Theologians explain sensus fidei regarding Church teaching

When Church teaching is rejected by large numbers of the faithful, action is called for, the International Theological Commission has written.

The commission has published a document called “’Sensus Fidei’ in the life of the Church”.

It has been approved by the Prefect of the Congregation for the Doctrine of the Faith, Cardinal Gerhard Muller, and was posted to the Vatican website.

The commission acknowledged there are occasions when the reception of magisterial teaching by the faithful meets with difficulty and resistance.

In these instances, Catholics “must reflect on the teaching that has been given, making every effort to understand and accept it”, the commission said.

“Resistance, as a matter of principle, to the teaching of the magisterium is incompatible with the authentic sensus fidei,” it continued.

At the same time, the theologians said, “the magisterium must likewise reflect on the teaching that has been given and consider whether it needs clarification or reformulation in order to communicate more effectively the essential message”.

The commission defined the sense of the faithful as a spiritual instinct that enables a believer to judge whether a particular teaching or practice is in conformity with the Gospel and apostolic faith.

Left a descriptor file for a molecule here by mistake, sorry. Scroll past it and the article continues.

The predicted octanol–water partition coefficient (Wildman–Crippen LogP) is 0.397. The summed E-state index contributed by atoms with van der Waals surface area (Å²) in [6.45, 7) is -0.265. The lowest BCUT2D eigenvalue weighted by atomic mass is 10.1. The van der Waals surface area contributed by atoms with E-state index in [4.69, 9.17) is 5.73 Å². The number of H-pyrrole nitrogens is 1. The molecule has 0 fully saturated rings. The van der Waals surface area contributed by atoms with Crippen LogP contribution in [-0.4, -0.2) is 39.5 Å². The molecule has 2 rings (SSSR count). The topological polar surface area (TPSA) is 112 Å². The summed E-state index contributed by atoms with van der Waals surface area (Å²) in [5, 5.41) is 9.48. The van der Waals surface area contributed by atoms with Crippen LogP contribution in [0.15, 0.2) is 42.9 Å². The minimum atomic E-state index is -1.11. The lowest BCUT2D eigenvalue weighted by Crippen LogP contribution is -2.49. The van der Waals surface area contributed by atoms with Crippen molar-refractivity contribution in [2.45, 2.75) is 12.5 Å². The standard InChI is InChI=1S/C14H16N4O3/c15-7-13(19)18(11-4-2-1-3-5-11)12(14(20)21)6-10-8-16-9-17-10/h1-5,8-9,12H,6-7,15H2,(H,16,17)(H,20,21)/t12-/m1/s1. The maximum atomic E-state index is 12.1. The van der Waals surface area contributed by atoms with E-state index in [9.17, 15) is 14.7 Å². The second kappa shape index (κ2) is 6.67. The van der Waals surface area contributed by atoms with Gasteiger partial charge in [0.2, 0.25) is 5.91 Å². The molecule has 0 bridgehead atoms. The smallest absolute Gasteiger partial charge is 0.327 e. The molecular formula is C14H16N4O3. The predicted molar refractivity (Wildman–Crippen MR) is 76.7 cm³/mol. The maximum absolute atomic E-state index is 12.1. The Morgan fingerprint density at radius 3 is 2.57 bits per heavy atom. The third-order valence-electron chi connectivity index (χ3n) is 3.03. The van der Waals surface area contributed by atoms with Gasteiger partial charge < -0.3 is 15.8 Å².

The document acknowledged “the faithful have an instinct for the truth of the Gospel”.

But it said there are situations in which Catholics claim to be relying on that instinct when, in fact, they are promoting deviations from the Christian faith, particularly on moral issues.

Referencing the teaching of the Second Vatican Council, the commission rejected the idea that Catholic laity must blindly obey everything the pope and bishops tell them.

But they emphasised the importance of assuming Church leaders are correct and trying to understand teachings.

Prayer, regularly receiving the sacraments, studying and being an active member of the Catholic community, are needed before claiming to be able to discern that a church teaching needs adjustment, they added.

The commission also noted that in the history of the People of God, it has often been not the majority, but rather a minority which has truly lived and witnessed to the faith.

In a recent US survey of 16,582 Catholics, only one per cent accepted the Church’s teaching on artificial contraception in its entirety.


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